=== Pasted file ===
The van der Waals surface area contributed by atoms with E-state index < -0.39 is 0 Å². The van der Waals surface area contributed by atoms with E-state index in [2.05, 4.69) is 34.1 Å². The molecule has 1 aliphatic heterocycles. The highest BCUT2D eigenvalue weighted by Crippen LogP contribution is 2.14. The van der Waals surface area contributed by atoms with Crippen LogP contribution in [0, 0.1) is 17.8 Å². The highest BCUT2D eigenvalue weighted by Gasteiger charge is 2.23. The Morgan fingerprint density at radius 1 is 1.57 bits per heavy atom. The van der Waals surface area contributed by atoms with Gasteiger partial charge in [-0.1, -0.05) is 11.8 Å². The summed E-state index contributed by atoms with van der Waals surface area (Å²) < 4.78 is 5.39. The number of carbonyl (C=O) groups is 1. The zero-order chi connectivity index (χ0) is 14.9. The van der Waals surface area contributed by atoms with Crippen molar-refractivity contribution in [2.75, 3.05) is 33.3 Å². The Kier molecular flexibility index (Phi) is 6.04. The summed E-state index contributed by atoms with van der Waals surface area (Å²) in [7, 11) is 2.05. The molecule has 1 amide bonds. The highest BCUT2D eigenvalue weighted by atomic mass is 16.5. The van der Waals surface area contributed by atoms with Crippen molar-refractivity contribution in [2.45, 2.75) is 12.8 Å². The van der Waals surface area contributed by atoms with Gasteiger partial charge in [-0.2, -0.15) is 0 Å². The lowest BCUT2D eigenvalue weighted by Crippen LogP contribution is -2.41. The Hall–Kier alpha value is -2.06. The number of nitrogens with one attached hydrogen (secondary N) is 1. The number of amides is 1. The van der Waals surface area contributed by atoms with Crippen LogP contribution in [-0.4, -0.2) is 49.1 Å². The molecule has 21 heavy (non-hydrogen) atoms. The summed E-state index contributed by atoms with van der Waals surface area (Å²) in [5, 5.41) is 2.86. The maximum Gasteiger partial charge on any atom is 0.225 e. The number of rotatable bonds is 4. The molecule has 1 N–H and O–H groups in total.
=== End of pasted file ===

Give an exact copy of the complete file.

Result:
The van der Waals surface area contributed by atoms with E-state index < -0.39 is 0 Å². The van der Waals surface area contributed by atoms with E-state index in [2.05, 4.69) is 34.1 Å². The molecule has 1 aliphatic heterocycles. The highest BCUT2D eigenvalue weighted by Crippen LogP contribution is 2.14. The van der Waals surface area contributed by atoms with Crippen LogP contribution in [0, 0.1) is 17.8 Å². The highest BCUT2D eigenvalue weighted by Gasteiger charge is 2.23. The Morgan fingerprint density at radius 1 is 1.57 bits per heavy atom. The van der Waals surface area contributed by atoms with Gasteiger partial charge in [-0.1, -0.05) is 11.8 Å². The summed E-state index contributed by atoms with van der Waals surface area (Å²) < 4.78 is 5.39. The number of carbonyl (C=O) groups is 1. The zero-order chi connectivity index (χ0) is 14.9. The van der Waals surface area contributed by atoms with Crippen molar-refractivity contribution in [2.75, 3.05) is 33.3 Å². The Kier molecular flexibility index (Phi) is 6.04. The summed E-state index contributed by atoms with van der Waals surface area (Å²) in [7, 11) is 2.05. The molecule has 1 amide bonds. The highest BCUT2D eigenvalue weighted by atomic mass is 16.5. The van der Waals surface area contributed by atoms with Crippen molar-refractivity contribution in [2.45, 2.75) is 12.8 Å². The van der Waals surface area contributed by atoms with Gasteiger partial charge in [-0.2, -0.15) is 0 Å². The lowest BCUT2D eigenvalue weighted by Crippen LogP contribution is -2.41. The Hall–Kier alpha value is -2.06. The number of nitrogens with one attached hydrogen (secondary N) is 1. The number of amides is 1. The van der Waals surface area contributed by atoms with Crippen LogP contribution in [-0.4, -0.2) is 49.1 Å². The molecule has 21 heavy (non-hydrogen) atoms. The summed E-state index contributed by atoms with van der Waals surface area (Å²) in [5, 5.41) is 2.86. The maximum Gasteiger partial charge on any atom is 0.225 e. The number of rotatable bonds is 4. The molecule has 1 N–H and O–H groups in total.